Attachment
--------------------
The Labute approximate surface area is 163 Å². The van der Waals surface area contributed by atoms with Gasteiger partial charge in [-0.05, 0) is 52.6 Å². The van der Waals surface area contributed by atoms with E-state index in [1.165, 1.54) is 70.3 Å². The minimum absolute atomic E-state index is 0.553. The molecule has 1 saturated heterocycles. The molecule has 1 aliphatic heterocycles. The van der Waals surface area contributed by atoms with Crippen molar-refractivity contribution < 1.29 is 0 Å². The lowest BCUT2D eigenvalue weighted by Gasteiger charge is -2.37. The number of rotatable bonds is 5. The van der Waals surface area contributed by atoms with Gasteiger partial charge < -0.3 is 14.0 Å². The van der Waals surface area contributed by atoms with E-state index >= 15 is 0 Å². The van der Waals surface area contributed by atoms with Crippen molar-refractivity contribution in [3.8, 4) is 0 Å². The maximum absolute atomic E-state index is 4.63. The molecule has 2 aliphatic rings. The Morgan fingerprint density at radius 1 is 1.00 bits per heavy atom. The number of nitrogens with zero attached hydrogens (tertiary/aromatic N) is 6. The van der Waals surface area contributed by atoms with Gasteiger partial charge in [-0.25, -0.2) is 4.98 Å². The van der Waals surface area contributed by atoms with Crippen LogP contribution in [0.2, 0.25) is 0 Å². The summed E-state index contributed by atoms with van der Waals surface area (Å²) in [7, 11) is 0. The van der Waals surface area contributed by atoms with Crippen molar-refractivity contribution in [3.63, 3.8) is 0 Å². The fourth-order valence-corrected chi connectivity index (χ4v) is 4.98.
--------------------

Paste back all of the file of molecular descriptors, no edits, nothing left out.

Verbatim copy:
The Labute approximate surface area is 163 Å². The van der Waals surface area contributed by atoms with Gasteiger partial charge in [-0.05, 0) is 52.6 Å². The van der Waals surface area contributed by atoms with E-state index in [1.165, 1.54) is 70.3 Å². The minimum absolute atomic E-state index is 0.553. The molecule has 1 saturated heterocycles. The molecule has 1 aliphatic heterocycles. The van der Waals surface area contributed by atoms with Crippen molar-refractivity contribution < 1.29 is 0 Å². The lowest BCUT2D eigenvalue weighted by Gasteiger charge is -2.37. The number of rotatable bonds is 5. The van der Waals surface area contributed by atoms with Gasteiger partial charge < -0.3 is 14.0 Å². The van der Waals surface area contributed by atoms with E-state index >= 15 is 0 Å². The van der Waals surface area contributed by atoms with Crippen molar-refractivity contribution in [3.8, 4) is 0 Å². The maximum absolute atomic E-state index is 4.63. The molecule has 2 aliphatic rings. The Morgan fingerprint density at radius 1 is 1.00 bits per heavy atom. The number of nitrogens with zero attached hydrogens (tertiary/aromatic N) is 6. The van der Waals surface area contributed by atoms with Gasteiger partial charge in [-0.25, -0.2) is 4.98 Å². The van der Waals surface area contributed by atoms with Crippen LogP contribution in [0.2, 0.25) is 0 Å². The summed E-state index contributed by atoms with van der Waals surface area (Å²) in [7, 11) is 0. The van der Waals surface area contributed by atoms with Crippen molar-refractivity contribution in [3.63, 3.8) is 0 Å². The fourth-order valence-corrected chi connectivity index (χ4v) is 4.98.